Washington, September 4 (ANI): Stanford scientists may revolutionize digital photography with the aid of an open-source digital camera, which will give programmers around the world the chance to create software that will teach cameras new tricks.
Marc Levoy, professor of Computer Science and of Electrical Engineering, says if the technology catches on, camera performance will be no longer be limited by the software that comes pre-installed by the manufacturer.
He has revealed that virtually all the features of "Frankencamera" - focus, exposure, shutter speed, flash, etc. - are at the command of software that can be created by inspired programmers anywhere.
"The premise of the project is to build a camera that is open source," said Levoy.
Graduate student Andrew Adams, who has helped design the prototype of the Stanford camera, imagines a future where consumers download applications to their open-platform cameras the way Apple applications are downloaded to iPhones today.
The camera's operating software is expected to be publicly available in a year.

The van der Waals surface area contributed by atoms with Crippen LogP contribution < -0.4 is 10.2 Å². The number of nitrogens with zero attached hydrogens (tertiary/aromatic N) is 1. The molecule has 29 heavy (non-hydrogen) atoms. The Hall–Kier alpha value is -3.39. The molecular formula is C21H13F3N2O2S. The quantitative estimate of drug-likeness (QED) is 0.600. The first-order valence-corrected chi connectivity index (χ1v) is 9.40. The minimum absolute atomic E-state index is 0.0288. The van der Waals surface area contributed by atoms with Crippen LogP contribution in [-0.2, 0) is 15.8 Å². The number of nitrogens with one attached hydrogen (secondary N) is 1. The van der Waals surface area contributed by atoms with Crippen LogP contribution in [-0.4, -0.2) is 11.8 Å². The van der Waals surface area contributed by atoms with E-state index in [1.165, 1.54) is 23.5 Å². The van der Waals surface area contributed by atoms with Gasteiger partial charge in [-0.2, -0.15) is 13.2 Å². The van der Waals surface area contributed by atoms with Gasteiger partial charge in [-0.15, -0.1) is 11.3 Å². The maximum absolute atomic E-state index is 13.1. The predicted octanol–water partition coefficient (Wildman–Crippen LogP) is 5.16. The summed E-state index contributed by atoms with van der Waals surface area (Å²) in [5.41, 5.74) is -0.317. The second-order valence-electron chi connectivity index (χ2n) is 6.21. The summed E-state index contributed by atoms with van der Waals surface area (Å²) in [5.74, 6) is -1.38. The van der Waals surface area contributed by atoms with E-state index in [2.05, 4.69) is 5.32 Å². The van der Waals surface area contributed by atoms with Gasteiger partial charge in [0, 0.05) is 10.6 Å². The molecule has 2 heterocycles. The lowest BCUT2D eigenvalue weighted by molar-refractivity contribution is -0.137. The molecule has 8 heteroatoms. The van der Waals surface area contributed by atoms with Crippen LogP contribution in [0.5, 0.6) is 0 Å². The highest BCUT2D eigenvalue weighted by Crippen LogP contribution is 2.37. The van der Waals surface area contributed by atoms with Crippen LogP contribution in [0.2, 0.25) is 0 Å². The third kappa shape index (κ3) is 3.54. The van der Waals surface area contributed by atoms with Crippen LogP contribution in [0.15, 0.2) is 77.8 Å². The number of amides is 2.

Users will be able to continuously improve it, along the open-source model of the Linux operating system for computers or the Mozilla Firefox web browser.
Programmers will have the freedom to experiment with new ways of tuning the camera's response to light and motion, adding their own algorithms to process the raw images in innovative ways.
Levoy's plan is to develop and manufacture the "Frankencamera" as a platform that will first be available at minimal cost to fellow computational photography researchers.
Within about a year, after the camera is developed to his satisfaction, Levoy hopes to have to have the funding and the arrangements in place for an outside manufacturer to produce them in quantity, ideally for less than 1,000 dollars. (ANI)